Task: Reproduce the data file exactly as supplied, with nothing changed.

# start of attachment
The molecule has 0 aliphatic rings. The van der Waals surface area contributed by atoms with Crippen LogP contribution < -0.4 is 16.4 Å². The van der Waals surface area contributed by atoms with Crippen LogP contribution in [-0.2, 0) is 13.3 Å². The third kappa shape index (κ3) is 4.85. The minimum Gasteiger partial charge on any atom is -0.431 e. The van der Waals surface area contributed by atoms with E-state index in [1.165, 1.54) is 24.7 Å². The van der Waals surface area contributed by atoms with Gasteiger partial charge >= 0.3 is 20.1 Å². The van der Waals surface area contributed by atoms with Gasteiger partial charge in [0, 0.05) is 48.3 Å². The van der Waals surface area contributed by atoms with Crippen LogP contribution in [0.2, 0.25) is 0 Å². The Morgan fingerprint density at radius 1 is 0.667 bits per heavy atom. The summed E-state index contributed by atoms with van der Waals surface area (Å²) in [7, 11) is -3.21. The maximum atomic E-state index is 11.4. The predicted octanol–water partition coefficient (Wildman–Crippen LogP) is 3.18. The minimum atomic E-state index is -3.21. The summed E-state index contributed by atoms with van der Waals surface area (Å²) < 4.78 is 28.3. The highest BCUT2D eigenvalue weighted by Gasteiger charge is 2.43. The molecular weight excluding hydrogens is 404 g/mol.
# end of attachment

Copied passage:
The molecule has 0 aliphatic rings. The van der Waals surface area contributed by atoms with Crippen LogP contribution < -0.4 is 16.4 Å². The van der Waals surface area contributed by atoms with Crippen LogP contribution in [-0.2, 0) is 13.3 Å². The third kappa shape index (κ3) is 4.85. The minimum Gasteiger partial charge on any atom is -0.431 e. The van der Waals surface area contributed by atoms with E-state index in [1.165, 1.54) is 24.7 Å². The van der Waals surface area contributed by atoms with Gasteiger partial charge >= 0.3 is 20.1 Å². The van der Waals surface area contributed by atoms with Gasteiger partial charge in [0, 0.05) is 48.3 Å². The van der Waals surface area contributed by atoms with Crippen LogP contribution in [0.2, 0.25) is 0 Å². The Morgan fingerprint density at radius 1 is 0.667 bits per heavy atom. The summed E-state index contributed by atoms with van der Waals surface area (Å²) in [7, 11) is -3.21. The maximum atomic E-state index is 11.4. The predicted octanol–water partition coefficient (Wildman–Crippen LogP) is 3.18. The minimum atomic E-state index is -3.21. The summed E-state index contributed by atoms with van der Waals surface area (Å²) < 4.78 is 28.3. The highest BCUT2D eigenvalue weighted by Gasteiger charge is 2.43. The molecular weight excluding hydrogens is 404 g/mol.